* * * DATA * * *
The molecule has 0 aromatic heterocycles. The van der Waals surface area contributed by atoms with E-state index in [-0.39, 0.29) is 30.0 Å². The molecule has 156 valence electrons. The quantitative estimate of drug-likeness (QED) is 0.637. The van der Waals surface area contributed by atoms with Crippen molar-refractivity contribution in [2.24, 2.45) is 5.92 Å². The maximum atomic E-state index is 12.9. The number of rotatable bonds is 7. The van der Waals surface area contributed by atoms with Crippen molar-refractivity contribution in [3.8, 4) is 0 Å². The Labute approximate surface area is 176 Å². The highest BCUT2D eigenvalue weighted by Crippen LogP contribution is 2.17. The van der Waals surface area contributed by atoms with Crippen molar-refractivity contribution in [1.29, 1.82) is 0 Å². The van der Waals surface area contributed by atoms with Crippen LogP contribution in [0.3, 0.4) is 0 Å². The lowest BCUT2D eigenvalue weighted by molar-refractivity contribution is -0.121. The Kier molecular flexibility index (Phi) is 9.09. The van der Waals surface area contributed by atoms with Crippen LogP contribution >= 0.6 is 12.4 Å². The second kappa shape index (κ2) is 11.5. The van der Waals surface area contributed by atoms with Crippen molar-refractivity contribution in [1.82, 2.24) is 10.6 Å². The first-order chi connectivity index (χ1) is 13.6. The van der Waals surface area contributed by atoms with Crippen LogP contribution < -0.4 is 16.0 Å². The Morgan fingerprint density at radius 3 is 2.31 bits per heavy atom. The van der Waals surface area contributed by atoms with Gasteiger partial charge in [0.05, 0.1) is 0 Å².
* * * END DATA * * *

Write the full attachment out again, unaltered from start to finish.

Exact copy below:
The molecule has 0 aromatic heterocycles. The van der Waals surface area contributed by atoms with E-state index in [-0.39, 0.29) is 30.0 Å². The molecule has 156 valence electrons. The quantitative estimate of drug-likeness (QED) is 0.637. The van der Waals surface area contributed by atoms with Crippen molar-refractivity contribution in [2.24, 2.45) is 5.92 Å². The maximum atomic E-state index is 12.9. The number of rotatable bonds is 7. The van der Waals surface area contributed by atoms with Crippen molar-refractivity contribution in [3.8, 4) is 0 Å². The Labute approximate surface area is 176 Å². The highest BCUT2D eigenvalue weighted by Crippen LogP contribution is 2.17. The van der Waals surface area contributed by atoms with Crippen molar-refractivity contribution in [1.29, 1.82) is 0 Å². The van der Waals surface area contributed by atoms with Crippen LogP contribution in [0.3, 0.4) is 0 Å². The lowest BCUT2D eigenvalue weighted by molar-refractivity contribution is -0.121. The Kier molecular flexibility index (Phi) is 9.09. The van der Waals surface area contributed by atoms with Crippen LogP contribution >= 0.6 is 12.4 Å². The second kappa shape index (κ2) is 11.5. The van der Waals surface area contributed by atoms with Crippen molar-refractivity contribution in [1.82, 2.24) is 10.6 Å². The first-order chi connectivity index (χ1) is 13.6. The van der Waals surface area contributed by atoms with Crippen LogP contribution < -0.4 is 16.0 Å². The Morgan fingerprint density at radius 3 is 2.31 bits per heavy atom. The van der Waals surface area contributed by atoms with Gasteiger partial charge in [0.05, 0.1) is 0 Å².